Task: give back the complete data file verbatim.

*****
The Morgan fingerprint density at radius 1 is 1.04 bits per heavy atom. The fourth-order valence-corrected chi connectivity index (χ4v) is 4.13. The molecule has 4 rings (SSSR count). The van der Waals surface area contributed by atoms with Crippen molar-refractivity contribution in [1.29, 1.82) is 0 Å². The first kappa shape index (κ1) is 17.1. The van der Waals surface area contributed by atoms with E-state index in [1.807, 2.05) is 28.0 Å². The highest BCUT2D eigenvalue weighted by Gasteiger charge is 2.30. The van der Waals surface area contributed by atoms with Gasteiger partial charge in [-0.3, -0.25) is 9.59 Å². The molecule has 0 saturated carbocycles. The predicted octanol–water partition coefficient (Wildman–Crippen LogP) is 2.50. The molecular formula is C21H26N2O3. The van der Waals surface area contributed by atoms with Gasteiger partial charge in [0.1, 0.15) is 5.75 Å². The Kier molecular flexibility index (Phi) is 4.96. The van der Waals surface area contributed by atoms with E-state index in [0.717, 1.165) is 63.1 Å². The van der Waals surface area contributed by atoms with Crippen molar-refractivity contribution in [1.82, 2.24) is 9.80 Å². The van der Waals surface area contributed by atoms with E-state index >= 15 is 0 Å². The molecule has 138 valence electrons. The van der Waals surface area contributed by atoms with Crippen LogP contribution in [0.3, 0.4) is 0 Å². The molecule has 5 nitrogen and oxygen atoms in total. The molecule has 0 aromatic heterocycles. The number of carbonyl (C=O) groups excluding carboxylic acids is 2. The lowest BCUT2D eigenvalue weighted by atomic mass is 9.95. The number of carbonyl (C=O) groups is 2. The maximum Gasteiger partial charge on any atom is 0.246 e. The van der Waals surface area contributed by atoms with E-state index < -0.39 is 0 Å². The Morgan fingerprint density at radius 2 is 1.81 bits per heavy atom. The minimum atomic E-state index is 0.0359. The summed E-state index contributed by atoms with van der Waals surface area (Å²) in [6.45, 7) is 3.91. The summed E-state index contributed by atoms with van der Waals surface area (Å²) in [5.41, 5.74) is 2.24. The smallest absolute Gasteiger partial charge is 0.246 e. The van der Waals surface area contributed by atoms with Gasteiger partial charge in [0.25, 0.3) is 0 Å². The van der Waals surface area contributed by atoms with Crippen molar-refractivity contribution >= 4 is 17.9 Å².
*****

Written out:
The Morgan fingerprint density at radius 1 is 1.04 bits per heavy atom. The fourth-order valence-corrected chi connectivity index (χ4v) is 4.13. The molecule has 4 rings (SSSR count). The van der Waals surface area contributed by atoms with Crippen molar-refractivity contribution in [1.29, 1.82) is 0 Å². The first kappa shape index (κ1) is 17.1. The van der Waals surface area contributed by atoms with E-state index in [1.807, 2.05) is 28.0 Å². The highest BCUT2D eigenvalue weighted by Gasteiger charge is 2.30. The van der Waals surface area contributed by atoms with Gasteiger partial charge in [-0.3, -0.25) is 9.59 Å². The molecule has 0 saturated carbocycles. The predicted octanol–water partition coefficient (Wildman–Crippen LogP) is 2.50. The molecular formula is C21H26N2O3. The van der Waals surface area contributed by atoms with Gasteiger partial charge in [0.1, 0.15) is 5.75 Å². The Kier molecular flexibility index (Phi) is 4.96. The van der Waals surface area contributed by atoms with E-state index in [0.717, 1.165) is 63.1 Å². The van der Waals surface area contributed by atoms with Crippen molar-refractivity contribution in [1.82, 2.24) is 9.80 Å². The van der Waals surface area contributed by atoms with E-state index >= 15 is 0 Å². The molecule has 138 valence electrons. The van der Waals surface area contributed by atoms with Crippen LogP contribution in [0.3, 0.4) is 0 Å². The molecule has 5 nitrogen and oxygen atoms in total. The molecule has 0 aromatic heterocycles. The number of carbonyl (C=O) groups excluding carboxylic acids is 2. The lowest BCUT2D eigenvalue weighted by atomic mass is 9.95. The number of carbonyl (C=O) groups is 2. The maximum Gasteiger partial charge on any atom is 0.246 e. The van der Waals surface area contributed by atoms with E-state index < -0.39 is 0 Å². The Morgan fingerprint density at radius 2 is 1.81 bits per heavy atom. The minimum atomic E-state index is 0.0359. The summed E-state index contributed by atoms with van der Waals surface area (Å²) in [6.45, 7) is 3.91. The summed E-state index contributed by atoms with van der Waals surface area (Å²) in [5.41, 5.74) is 2.24. The smallest absolute Gasteiger partial charge is 0.246 e. The van der Waals surface area contributed by atoms with Gasteiger partial charge in [0.25, 0.3) is 0 Å². The van der Waals surface area contributed by atoms with Crippen molar-refractivity contribution >= 4 is 17.9 Å².